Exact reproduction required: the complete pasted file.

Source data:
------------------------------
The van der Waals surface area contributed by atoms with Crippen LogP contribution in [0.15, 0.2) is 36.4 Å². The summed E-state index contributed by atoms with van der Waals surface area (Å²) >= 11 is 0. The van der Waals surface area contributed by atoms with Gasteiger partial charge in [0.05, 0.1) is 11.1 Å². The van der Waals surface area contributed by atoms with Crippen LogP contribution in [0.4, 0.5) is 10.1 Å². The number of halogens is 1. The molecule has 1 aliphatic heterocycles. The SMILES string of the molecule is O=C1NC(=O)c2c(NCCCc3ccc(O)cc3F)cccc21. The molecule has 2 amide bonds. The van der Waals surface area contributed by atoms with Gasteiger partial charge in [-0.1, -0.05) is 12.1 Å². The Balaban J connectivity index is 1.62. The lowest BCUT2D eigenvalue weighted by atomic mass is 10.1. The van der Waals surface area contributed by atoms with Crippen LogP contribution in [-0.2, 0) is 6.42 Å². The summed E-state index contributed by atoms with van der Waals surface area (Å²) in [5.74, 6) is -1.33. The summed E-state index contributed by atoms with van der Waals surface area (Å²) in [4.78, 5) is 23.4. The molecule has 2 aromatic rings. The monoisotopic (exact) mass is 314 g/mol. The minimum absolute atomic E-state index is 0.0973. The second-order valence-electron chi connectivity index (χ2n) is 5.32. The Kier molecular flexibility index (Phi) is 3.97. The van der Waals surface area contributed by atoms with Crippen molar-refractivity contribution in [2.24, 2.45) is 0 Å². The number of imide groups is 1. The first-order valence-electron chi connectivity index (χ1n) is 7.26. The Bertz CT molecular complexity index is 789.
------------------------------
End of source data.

The van der Waals surface area contributed by atoms with Crippen LogP contribution in [0.15, 0.2) is 36.4 Å². The summed E-state index contributed by atoms with van der Waals surface area (Å²) >= 11 is 0. The van der Waals surface area contributed by atoms with Gasteiger partial charge in [0.05, 0.1) is 11.1 Å². The van der Waals surface area contributed by atoms with Crippen LogP contribution in [0.4, 0.5) is 10.1 Å². The number of halogens is 1. The molecule has 1 aliphatic heterocycles. The SMILES string of the molecule is O=C1NC(=O)c2c(NCCCc3ccc(O)cc3F)cccc21. The molecule has 2 amide bonds. The van der Waals surface area contributed by atoms with Gasteiger partial charge in [-0.1, -0.05) is 12.1 Å². The Balaban J connectivity index is 1.62. The lowest BCUT2D eigenvalue weighted by atomic mass is 10.1. The van der Waals surface area contributed by atoms with Crippen LogP contribution in [-0.2, 0) is 6.42 Å². The summed E-state index contributed by atoms with van der Waals surface area (Å²) in [5.74, 6) is -1.33. The summed E-state index contributed by atoms with van der Waals surface area (Å²) in [4.78, 5) is 23.4. The molecule has 2 aromatic rings. The monoisotopic (exact) mass is 314 g/mol. The minimum absolute atomic E-state index is 0.0973. The second-order valence-electron chi connectivity index (χ2n) is 5.32. The Kier molecular flexibility index (Phi) is 3.97. The van der Waals surface area contributed by atoms with Crippen molar-refractivity contribution in [2.24, 2.45) is 0 Å². The number of imide groups is 1. The first-order valence-electron chi connectivity index (χ1n) is 7.26. The Bertz CT molecular complexity index is 789.